Tuesday, February 24, 2015

Jupiter Ascending

It's been less than a year since Tasha Robinson coined the phrase "Trinity syndrome," and yet it's already become one of the most useful terms in pop culture criticism.  Named for the female lead in Lana and Andy Wachowski's The Matrix, Trinity syndrome refers to a movie in which a female character is depicted as cool, competent, and badass, but always and inexplicably in the service of a much blander male lead (for whom she is usually the love interest).  She often loses her motivation (if she ever had one) and her ability to affect the plot in the film's final act, just in time for the lead to take center stage, and often needs to be rescued by him.  As Hollywood blockbusters become more conservative in their structures and plots, the roles they give women become more constrained, and Trinity syndrome has become a useful way of examining how the appearance of agency can obscure its absence.  Jupiter Ascending, the Wachowskis' most recent film and their first return to no-holds-barred SF since the second Matrix sequel, offers an interesting data point in the discussion of the phenomenon to which they gave a name.  Of all its many flaws, perhaps the most crucial is that Jupiter Ascending does not suffer from Trinity syndrome.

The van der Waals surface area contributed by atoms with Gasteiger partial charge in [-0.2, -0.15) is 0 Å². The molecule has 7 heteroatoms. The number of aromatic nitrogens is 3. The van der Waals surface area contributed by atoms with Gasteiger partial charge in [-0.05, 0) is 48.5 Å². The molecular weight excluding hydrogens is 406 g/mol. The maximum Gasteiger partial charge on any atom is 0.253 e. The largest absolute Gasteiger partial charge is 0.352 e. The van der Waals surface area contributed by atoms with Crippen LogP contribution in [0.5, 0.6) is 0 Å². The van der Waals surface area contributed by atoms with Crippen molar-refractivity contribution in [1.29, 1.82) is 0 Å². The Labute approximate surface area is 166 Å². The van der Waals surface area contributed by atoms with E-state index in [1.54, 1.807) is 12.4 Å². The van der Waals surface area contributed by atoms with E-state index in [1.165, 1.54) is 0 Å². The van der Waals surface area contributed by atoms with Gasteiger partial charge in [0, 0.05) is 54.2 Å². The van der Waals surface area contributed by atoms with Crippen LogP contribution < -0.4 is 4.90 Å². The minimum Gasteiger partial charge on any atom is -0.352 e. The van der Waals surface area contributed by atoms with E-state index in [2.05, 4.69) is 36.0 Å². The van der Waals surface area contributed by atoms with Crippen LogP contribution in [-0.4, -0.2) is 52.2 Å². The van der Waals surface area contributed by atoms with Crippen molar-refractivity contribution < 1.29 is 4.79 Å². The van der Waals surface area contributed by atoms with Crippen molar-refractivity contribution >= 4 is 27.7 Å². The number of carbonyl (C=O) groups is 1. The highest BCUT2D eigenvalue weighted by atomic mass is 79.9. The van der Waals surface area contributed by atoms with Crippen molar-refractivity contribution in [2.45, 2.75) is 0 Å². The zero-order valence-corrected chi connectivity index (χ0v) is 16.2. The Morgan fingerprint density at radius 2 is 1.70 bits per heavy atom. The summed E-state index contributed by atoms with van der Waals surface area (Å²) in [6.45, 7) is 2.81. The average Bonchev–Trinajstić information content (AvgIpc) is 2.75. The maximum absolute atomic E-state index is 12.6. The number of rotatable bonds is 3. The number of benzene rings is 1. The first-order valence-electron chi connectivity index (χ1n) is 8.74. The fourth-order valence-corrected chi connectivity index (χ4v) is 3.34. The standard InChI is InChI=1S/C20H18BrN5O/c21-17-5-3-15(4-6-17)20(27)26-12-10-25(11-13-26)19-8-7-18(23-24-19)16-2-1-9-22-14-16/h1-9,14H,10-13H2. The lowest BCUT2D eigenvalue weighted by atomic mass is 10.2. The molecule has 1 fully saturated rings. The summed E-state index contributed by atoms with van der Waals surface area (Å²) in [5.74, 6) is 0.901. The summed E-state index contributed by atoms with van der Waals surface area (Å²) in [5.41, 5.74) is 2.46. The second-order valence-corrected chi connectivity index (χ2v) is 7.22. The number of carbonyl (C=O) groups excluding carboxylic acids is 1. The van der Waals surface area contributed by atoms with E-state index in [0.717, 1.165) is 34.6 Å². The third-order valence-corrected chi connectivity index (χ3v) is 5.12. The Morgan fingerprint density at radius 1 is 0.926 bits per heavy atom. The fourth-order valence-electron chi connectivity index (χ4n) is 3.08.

Perhaps the easiest way to sum up Jupiter Ascending is to describe it as a gender-swapped, space opera retelling of The Matrix.  In both films, you have a somewhat personality-free protagonist dissatisfied with their humdrum, monotonous life who discovers that they were born special, a savior figure awaited for generations.  Whisked off to a life of adventure by a sexy, uber-competent bodyguard, they discover that the truths about the world that they'd taken for granted are nothing but illusions, and that human beings are being exploited by a sinister system that sees them as nothing but fuel for a great machine--an exploitation that only our hero can bring an end to.